Source: John E. Gerns, MFS, 2016-17 President
As summer comes to an end and fall begins knocking on our door, I have just returned from a part of the world where spring is beginning — I am speaking of New Zealand. This year, the AAFS International Educational Outreach Program (IEOP) took place in New Zealand, also known as the “Home of the Kiwis.” To say the trip was outstanding is a major understatement. As usual, Nancy Jackson orchestrated a marvelous excursion that included visiting forensic labs, excellent museums, and superb dining establishments; even though it was raining, we had a wonderful day on Waiheke Island. One of the highlights that I am sure everyone will remember is visiting the New Zealand Police Academy and having the opportunity to witness their newest graduating class performing the Māori Haka honoring their fallen comrades in uniform. It was truly a moving experience! I also had the distinct pleasure of addressing the Australian/New Zealand Forensic Science Society during their plenary session and presenting an AAFS crystal paperweight to their President, Professor Claude Roux. Several AAFS members presented at the conference. IEOP participants included: Carol Henderson, Haskell Pitluck, John Kenney, Jeremy Triplett, and Jody Wolf. Finally, I wanted to recognize two Kiwis who made it all possible: Matthew Gittos, Senior Fingerprint Officer, New Zealand Police Department, Auckland Fingerprint Section, and his lovely wife, Sarah Scott, a forensic biology scientist at the Institute of Environmental Science and Research Limited. They were with us throughout the entirety of our journey and made the trip extra special. We left New Zealand with new knowledge, new forensic science colleagues, and new friends!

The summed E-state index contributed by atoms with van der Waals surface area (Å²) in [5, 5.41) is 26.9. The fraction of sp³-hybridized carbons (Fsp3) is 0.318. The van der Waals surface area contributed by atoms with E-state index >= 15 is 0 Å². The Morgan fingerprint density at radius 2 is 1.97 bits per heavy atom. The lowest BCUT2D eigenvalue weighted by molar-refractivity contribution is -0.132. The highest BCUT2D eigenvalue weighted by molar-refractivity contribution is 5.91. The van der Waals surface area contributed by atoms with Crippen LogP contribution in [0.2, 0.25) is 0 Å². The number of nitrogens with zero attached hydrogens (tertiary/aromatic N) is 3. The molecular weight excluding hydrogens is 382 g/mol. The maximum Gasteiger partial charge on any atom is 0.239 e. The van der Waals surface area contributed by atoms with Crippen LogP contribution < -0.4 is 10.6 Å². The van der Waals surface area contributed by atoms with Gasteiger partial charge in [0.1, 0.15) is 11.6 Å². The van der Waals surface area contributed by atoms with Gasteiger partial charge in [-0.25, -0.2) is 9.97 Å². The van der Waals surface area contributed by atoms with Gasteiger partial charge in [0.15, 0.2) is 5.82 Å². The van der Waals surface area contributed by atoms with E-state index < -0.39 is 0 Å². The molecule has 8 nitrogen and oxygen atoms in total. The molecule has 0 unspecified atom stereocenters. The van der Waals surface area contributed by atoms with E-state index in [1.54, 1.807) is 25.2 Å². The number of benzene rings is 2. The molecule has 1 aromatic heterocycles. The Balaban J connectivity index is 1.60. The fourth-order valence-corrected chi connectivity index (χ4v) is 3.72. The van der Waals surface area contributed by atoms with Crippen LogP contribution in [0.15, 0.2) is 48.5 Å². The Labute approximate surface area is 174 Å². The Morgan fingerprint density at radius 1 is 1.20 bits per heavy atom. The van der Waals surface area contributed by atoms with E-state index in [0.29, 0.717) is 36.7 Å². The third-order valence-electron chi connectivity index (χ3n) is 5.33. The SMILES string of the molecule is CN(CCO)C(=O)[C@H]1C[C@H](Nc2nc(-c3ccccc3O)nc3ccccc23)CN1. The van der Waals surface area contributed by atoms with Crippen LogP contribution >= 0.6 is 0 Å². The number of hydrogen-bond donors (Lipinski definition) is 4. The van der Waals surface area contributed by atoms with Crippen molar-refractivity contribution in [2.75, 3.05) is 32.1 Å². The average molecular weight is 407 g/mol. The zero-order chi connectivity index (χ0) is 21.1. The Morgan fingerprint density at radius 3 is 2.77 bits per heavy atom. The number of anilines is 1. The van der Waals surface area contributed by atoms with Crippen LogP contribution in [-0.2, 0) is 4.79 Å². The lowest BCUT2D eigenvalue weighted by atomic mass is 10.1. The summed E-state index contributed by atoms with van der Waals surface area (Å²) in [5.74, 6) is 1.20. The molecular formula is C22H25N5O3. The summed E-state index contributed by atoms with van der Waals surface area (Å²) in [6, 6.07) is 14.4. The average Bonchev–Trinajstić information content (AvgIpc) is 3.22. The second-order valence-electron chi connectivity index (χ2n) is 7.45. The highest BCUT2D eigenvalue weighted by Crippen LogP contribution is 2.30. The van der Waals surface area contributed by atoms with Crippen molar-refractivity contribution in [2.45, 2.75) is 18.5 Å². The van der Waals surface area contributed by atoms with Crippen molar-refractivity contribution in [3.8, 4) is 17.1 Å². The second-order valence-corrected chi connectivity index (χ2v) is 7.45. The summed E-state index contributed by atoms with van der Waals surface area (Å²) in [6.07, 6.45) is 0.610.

It is hard to believe that we are only five months away from the AAFS 69th Annual Scientific Meeting in New Orleans, LA. Annual Meeting Program Chair Julie Howe and Co-Chair Christine Funk, in addition to all of the other chairs and co-chairs, have done an excellent job of organizing a wonderful program that is both educational and entertaining.
Finally, I wanted to address the President’s Council of Advisors on Science and Technology (PCAST) Report, which was critical of several forensic science disciplines. Since its publication, the AAFS Board of Directors and I have been formulating the Academy’s official response. We are also working closely with the Consortium of Forensic Science Organizations as they develop their response. I will keep the AAFS membership informed as a final response is developed.
As always, continue the great work you do in your forensic science specialty, ensuring objective assessments and analysis are accomplished in our pursuit of justice. All the best!